What Is VGG16?
VGG16 refers to the VGG model, also called VGGNet. It is a convolution neural network (CNN) model supporting 16 layers. K. Simonyan and A. Zisserman from Oxford University proposed this model and published it in a paper called Very Deep Convolutional Networks for Large-Scale Image Recognition.
The VGG16 model can achieve a test accuracy of 92.7% in ImageNet, a dataset containing more than 14 million training images across 1000 object classes. It is one of the top models from the ILSVRC-2014 competition.
VGG16 improves on AlexNet and replaces the large filters with sequences of smaller 3×3 filters. In AlexNet, the kernel size is 11 for the first convolutional layer and 5 for the second layer. The researchers trained the VGG model for several weeks using NVIDIA Titan Black GPUs.
In This Article
The Motivation Behind the VGG Model
Andrew Zisserman and Karen Simonyan first proposed the VGG model in 2013 and created a prototype for the 2014 ImageNet Challenge. They belonged to the Visual Geometry Group (VGG) at Oxford.
This model differed from previous high-performing models in several ways. First, it used a tiny 3×3 receptive field with a 1-pixel stride—for comparison, AlexNet used an 11×11 receptive field with a 4-pixel stride. The 3×3 filters combine to provide the function of a larger receptive field.
The benefit of using multiple smaller layers rather than a single large layer is that more non-linear activation layers accompany the convolution layers, improving the decision functions and allowing the network to converge quickly.
Second, VGG uses a smaller convolutional filter, which reduces the network’s tendency to over-fit during training exercises. A 3×3 filter is the optimal size because a smaller size cannot capture left-right and up-down information. Thus, VGG is the smallest possible model to understand an image’s spatial features. Consistent 3×3 convolutions make the network easy to manage.
VGG16, as its name suggests, is a 16-layer deep neural network. VGG16 is thus a relatively extensive network with a total of 138 million parameters—it’s huge even by today’s standards. However, the simplicity of the VGGNet16 architecture is its main attraction.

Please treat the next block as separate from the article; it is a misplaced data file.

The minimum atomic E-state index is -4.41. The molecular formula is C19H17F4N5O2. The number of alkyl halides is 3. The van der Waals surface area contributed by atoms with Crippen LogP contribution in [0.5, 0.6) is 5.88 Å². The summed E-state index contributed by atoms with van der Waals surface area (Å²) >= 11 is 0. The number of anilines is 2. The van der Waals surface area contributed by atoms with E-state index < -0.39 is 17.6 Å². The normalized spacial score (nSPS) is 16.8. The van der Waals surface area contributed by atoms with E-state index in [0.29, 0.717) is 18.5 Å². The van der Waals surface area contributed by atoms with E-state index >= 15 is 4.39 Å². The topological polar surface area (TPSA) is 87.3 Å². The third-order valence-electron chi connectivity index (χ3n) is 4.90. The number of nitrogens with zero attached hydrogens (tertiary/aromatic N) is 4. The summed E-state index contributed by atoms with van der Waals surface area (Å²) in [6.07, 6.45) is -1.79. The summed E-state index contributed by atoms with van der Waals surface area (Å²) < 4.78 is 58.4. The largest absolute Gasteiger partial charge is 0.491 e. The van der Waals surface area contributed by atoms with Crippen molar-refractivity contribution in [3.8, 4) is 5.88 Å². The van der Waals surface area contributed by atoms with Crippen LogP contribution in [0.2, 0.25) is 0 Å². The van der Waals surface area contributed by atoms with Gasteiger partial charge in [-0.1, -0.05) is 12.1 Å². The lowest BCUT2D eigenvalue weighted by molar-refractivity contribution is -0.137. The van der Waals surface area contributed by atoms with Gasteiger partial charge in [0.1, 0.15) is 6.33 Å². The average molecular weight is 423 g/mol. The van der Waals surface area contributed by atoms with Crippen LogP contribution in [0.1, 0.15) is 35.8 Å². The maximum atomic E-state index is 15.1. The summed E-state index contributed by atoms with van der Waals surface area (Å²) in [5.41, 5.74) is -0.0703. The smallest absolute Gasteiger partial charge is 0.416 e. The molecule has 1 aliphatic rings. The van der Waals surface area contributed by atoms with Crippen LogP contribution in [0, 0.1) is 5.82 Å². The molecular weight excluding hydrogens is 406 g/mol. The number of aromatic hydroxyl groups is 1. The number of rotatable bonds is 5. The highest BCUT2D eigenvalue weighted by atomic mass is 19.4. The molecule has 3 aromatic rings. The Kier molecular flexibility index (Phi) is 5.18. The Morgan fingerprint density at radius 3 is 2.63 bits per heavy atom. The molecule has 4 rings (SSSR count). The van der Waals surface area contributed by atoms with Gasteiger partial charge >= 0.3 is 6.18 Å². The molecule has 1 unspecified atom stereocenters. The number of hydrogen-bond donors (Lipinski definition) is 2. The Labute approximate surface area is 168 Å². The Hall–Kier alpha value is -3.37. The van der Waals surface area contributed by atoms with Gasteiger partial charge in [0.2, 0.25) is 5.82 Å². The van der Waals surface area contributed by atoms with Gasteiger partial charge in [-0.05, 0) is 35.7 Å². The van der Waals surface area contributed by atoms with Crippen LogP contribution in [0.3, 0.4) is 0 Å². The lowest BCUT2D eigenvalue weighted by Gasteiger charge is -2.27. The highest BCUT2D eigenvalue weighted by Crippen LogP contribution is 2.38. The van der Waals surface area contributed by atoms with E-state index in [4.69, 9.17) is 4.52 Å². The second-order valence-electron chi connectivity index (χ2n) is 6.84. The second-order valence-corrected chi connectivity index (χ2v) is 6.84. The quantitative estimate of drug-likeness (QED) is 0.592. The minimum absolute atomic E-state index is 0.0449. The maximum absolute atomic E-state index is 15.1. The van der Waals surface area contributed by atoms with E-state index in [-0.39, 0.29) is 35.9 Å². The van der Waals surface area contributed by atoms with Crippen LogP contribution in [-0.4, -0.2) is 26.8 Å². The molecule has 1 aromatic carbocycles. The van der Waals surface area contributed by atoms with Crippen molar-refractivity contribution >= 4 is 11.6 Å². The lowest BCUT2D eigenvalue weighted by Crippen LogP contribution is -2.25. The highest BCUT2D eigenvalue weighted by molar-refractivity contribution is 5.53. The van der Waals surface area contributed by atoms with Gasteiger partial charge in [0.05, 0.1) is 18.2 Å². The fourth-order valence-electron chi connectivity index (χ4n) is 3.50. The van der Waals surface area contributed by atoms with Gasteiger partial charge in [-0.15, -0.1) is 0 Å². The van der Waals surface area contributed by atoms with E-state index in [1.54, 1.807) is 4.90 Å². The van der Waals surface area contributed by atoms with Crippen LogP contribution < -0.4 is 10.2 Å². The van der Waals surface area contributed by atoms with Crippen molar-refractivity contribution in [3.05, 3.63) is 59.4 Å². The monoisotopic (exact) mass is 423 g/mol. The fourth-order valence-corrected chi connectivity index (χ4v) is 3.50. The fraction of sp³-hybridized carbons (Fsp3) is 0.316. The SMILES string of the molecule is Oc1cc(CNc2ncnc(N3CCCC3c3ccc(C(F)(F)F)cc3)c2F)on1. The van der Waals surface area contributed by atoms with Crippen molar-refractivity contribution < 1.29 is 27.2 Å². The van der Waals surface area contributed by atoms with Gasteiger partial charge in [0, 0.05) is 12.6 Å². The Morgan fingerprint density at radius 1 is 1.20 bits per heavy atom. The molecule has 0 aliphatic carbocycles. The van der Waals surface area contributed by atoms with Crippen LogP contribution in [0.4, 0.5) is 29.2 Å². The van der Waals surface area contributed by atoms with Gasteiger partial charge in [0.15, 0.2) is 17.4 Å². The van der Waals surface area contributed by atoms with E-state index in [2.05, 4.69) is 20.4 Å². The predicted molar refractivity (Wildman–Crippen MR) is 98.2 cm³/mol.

The VGGNet architecture incorporates the most important convolution neural network features.
A VGG network consists of small convolution filters. VGG16 has three fully connected layers and 13 convolutional layers.
Here is a quick outline of the VGG architecture:
- Input—VGGNet receives a 224×224 image input. In the ImageNet competition, the model’s creators kept the image input size constant by cropping a 224×224 section from the center of each image.
- Convolutional layers—the convolutional filters of VGG use the smallest possible receptive field of 3×3. VGG also uses a 1×1 convolution filter as the input’s linear transformation.
- ReLu activation—next is the Rectified Linear Unit Activation Function (ReLU) component, AlexNet’s major innovation for reducing training time. ReLU is a linear function that provides a matching output for positive inputs and outputs zero for negative inputs. VGG has a set convolution stride of 1 pixel to preserve the spatial resolution after convolution (the stride value reflects how many pixels the filter “moves” to cover the entire space of the image).
- Hidden layers—all the VGG network’s hidden layers use ReLU instead of Local Response Normalization like AlexNet. The latter increases training time and memory consumption with little improvement to overall accuracy.
- Pooling layers–A pooling layer follows several convolutional layers—this helps reduce the dimensionality and the number of parameters of the feature maps created by each convolution step. Pooling is crucial given the rapid growth of the number of available filters from 64 to 128, 256, and eventually 512 in the final layers.